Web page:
Adapted from Ronald Harwood's play of the same name, Quartet focuses on the Verdi gala concert at Beecham House, a retirement home for opera singers, and the disruption caused by the arrival of Jean (Maggie Smith), a notorious diva. Jean's temper threatens to derail the show as well as the reunion with her former quartet-mates, one of whom is also her ex-husband. Also starring Billy Connolly, Tom Courtenay and Pauline Collins, Quartet is actor Dustin Hoffman's directorial debut and the film is generously populated by (and pays tribute to) real-life veterans of the arts.
Promised Land frames the hot topic of "fracking" (resource extraction via the fracturing of rocks by pressurized fluids), around an easily relatable story. Steve Butler (Matt Damon), a small-town boy on the rise to being a corporate power player, and his partner (Frances McDormand) arrive in a down-on-its-luck rural community to propose buying drilling rights. But what they think is an easy sell becomes complicated by opposition from a school teacher (Hal Holbrook) and an environmental activist (John Krasinski). Promised Land is directed by Gus Van Sant with a screenplay penned by Damon and Krasinski (based on a story by Dave Eggers).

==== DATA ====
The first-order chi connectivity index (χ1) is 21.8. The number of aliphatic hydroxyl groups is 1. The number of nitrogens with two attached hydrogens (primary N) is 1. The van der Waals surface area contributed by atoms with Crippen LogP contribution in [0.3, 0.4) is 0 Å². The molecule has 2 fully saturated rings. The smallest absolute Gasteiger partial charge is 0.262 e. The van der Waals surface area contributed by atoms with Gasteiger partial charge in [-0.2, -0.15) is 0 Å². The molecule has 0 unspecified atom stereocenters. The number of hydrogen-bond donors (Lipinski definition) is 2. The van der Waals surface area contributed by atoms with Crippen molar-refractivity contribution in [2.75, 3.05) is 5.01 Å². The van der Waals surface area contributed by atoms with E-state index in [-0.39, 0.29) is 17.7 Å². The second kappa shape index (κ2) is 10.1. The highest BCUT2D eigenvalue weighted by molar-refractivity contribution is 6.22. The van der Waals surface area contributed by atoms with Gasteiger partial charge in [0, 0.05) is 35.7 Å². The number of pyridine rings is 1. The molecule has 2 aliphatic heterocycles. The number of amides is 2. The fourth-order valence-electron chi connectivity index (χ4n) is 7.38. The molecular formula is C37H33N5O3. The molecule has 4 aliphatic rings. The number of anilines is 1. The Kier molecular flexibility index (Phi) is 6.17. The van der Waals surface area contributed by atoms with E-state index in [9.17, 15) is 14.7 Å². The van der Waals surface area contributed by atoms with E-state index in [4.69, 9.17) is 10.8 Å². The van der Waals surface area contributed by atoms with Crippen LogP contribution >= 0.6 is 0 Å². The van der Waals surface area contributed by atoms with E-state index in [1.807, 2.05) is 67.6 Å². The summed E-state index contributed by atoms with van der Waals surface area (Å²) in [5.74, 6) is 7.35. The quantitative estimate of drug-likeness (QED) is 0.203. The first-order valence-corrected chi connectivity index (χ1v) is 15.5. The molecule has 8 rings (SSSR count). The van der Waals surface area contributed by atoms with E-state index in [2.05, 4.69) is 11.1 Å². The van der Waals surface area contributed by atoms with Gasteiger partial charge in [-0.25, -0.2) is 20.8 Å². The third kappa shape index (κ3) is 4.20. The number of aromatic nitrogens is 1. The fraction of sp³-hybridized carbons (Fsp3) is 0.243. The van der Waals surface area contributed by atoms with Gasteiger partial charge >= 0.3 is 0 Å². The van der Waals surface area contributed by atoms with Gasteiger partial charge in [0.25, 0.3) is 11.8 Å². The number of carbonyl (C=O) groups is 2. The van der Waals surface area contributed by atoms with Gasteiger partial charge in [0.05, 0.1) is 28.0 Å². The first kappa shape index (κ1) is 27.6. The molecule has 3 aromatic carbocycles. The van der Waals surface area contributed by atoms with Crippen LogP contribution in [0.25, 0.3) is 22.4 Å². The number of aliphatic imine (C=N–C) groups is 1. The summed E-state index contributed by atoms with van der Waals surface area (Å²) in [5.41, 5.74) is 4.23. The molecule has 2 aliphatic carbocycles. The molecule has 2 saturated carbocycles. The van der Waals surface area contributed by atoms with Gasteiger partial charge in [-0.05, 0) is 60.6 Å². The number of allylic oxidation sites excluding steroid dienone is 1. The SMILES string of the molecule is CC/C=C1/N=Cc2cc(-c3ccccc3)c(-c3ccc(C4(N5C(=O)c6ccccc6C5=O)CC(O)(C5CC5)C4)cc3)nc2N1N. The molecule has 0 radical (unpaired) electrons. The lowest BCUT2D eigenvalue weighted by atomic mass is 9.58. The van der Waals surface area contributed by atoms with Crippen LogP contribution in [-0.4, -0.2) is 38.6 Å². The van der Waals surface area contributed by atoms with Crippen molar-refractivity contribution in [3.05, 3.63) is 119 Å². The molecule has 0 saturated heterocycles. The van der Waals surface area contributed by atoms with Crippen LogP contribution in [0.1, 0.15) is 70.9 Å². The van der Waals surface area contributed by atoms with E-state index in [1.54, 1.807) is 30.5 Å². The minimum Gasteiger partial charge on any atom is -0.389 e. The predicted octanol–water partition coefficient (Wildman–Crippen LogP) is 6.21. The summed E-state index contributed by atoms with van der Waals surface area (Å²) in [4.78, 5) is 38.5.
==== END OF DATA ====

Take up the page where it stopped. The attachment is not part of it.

This Week on FilmmakerThis week on the blog, Scott Macaulay revisits "Our Top 12 Posts of 2012," Adam Cook lists his Top 10 films, Mark Harris discusses the the Film Society of Lincoln Center's premiere of his transmedia project The Lost Children, and Michael Murie reviews the top camera developments of the past year.
To read more, click here.
Newest Web Article
The Pact: Miguel Gomes on Cinema and TabuBy Zachary Wigon